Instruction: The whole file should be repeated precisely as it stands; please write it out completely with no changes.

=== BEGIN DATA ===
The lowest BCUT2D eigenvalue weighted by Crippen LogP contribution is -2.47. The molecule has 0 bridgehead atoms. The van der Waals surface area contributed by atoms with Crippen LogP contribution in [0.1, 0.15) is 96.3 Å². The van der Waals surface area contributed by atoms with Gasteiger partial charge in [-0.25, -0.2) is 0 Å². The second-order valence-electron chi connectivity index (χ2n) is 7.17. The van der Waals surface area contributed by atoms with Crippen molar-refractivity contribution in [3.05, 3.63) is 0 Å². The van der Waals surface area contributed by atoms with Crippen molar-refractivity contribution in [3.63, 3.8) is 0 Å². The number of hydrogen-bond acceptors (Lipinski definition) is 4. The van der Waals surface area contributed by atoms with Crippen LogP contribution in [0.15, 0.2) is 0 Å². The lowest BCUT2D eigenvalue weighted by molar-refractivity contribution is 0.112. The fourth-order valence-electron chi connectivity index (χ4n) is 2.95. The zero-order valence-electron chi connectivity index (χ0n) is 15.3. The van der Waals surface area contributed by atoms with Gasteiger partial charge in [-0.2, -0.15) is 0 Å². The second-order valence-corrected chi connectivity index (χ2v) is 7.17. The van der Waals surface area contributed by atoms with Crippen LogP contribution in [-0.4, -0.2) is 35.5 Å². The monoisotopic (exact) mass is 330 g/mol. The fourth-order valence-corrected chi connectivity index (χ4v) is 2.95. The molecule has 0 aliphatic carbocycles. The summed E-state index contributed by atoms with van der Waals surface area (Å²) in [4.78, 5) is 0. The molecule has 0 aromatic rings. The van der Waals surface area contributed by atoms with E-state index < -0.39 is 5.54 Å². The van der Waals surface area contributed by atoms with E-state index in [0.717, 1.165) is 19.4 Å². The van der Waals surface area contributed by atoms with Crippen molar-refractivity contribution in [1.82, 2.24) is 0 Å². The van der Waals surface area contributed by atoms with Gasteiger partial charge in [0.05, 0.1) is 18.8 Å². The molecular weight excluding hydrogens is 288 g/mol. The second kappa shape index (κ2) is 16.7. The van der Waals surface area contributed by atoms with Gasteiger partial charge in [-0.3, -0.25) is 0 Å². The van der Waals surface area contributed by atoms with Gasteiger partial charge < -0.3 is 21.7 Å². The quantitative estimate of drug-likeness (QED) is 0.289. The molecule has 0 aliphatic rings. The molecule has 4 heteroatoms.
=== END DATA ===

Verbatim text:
The lowest BCUT2D eigenvalue weighted by Crippen LogP contribution is -2.47. The molecule has 0 bridgehead atoms. The van der Waals surface area contributed by atoms with Crippen LogP contribution in [0.1, 0.15) is 96.3 Å². The van der Waals surface area contributed by atoms with Gasteiger partial charge in [-0.25, -0.2) is 0 Å². The second-order valence-electron chi connectivity index (χ2n) is 7.17. The van der Waals surface area contributed by atoms with Crippen molar-refractivity contribution in [3.05, 3.63) is 0 Å². The van der Waals surface area contributed by atoms with Crippen molar-refractivity contribution in [3.63, 3.8) is 0 Å². The number of hydrogen-bond acceptors (Lipinski definition) is 4. The van der Waals surface area contributed by atoms with Crippen LogP contribution in [0.15, 0.2) is 0 Å². The lowest BCUT2D eigenvalue weighted by molar-refractivity contribution is 0.112. The fourth-order valence-electron chi connectivity index (χ4n) is 2.95. The zero-order valence-electron chi connectivity index (χ0n) is 15.3. The van der Waals surface area contributed by atoms with Gasteiger partial charge in [-0.2, -0.15) is 0 Å². The second-order valence-corrected chi connectivity index (χ2v) is 7.17. The van der Waals surface area contributed by atoms with Crippen LogP contribution in [-0.4, -0.2) is 35.5 Å². The monoisotopic (exact) mass is 330 g/mol. The fourth-order valence-corrected chi connectivity index (χ4v) is 2.95. The molecule has 0 aliphatic carbocycles. The summed E-state index contributed by atoms with van der Waals surface area (Å²) in [4.78, 5) is 0. The molecule has 0 aromatic rings. The van der Waals surface area contributed by atoms with E-state index < -0.39 is 5.54 Å². The van der Waals surface area contributed by atoms with E-state index in [0.717, 1.165) is 19.4 Å². The van der Waals surface area contributed by atoms with Crippen molar-refractivity contribution in [1.82, 2.24) is 0 Å². The van der Waals surface area contributed by atoms with Gasteiger partial charge in [0.05, 0.1) is 18.8 Å². The molecular weight excluding hydrogens is 288 g/mol. The second kappa shape index (κ2) is 16.7. The van der Waals surface area contributed by atoms with Gasteiger partial charge in [-0.3, -0.25) is 0 Å². The van der Waals surface area contributed by atoms with Gasteiger partial charge < -0.3 is 21.7 Å². The quantitative estimate of drug-likeness (QED) is 0.289. The molecule has 0 aliphatic rings. The molecule has 4 heteroatoms.